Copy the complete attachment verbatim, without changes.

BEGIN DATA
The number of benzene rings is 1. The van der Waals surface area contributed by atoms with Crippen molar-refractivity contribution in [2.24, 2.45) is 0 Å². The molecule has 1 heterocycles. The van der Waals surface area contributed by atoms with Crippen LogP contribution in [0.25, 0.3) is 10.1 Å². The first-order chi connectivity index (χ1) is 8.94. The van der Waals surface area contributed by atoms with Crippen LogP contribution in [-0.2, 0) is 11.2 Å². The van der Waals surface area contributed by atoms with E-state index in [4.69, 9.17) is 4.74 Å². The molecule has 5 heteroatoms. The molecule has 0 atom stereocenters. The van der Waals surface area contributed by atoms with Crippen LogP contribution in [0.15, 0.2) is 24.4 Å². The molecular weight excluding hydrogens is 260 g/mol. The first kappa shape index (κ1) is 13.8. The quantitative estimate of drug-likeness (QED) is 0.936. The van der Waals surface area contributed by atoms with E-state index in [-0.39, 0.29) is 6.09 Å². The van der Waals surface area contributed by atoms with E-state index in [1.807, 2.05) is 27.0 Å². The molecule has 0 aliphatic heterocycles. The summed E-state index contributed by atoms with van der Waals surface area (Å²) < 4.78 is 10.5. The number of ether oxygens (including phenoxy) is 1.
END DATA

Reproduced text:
The number of benzene rings is 1. The van der Waals surface area contributed by atoms with Crippen molar-refractivity contribution in [2.24, 2.45) is 0 Å². The molecule has 1 heterocycles. The van der Waals surface area contributed by atoms with Crippen LogP contribution in [0.25, 0.3) is 10.1 Å². The first-order chi connectivity index (χ1) is 8.94. The van der Waals surface area contributed by atoms with Crippen LogP contribution in [-0.2, 0) is 11.2 Å². The van der Waals surface area contributed by atoms with E-state index in [4.69, 9.17) is 4.74 Å². The molecule has 5 heteroatoms. The molecule has 0 atom stereocenters. The van der Waals surface area contributed by atoms with Crippen LogP contribution in [0.15, 0.2) is 24.4 Å². The molecular weight excluding hydrogens is 260 g/mol. The first kappa shape index (κ1) is 13.8. The quantitative estimate of drug-likeness (QED) is 0.936. The van der Waals surface area contributed by atoms with E-state index in [-0.39, 0.29) is 6.09 Å². The van der Waals surface area contributed by atoms with E-state index in [1.807, 2.05) is 27.0 Å². The molecule has 0 aliphatic heterocycles. The summed E-state index contributed by atoms with van der Waals surface area (Å²) < 4.78 is 10.5. The number of ether oxygens (including phenoxy) is 1.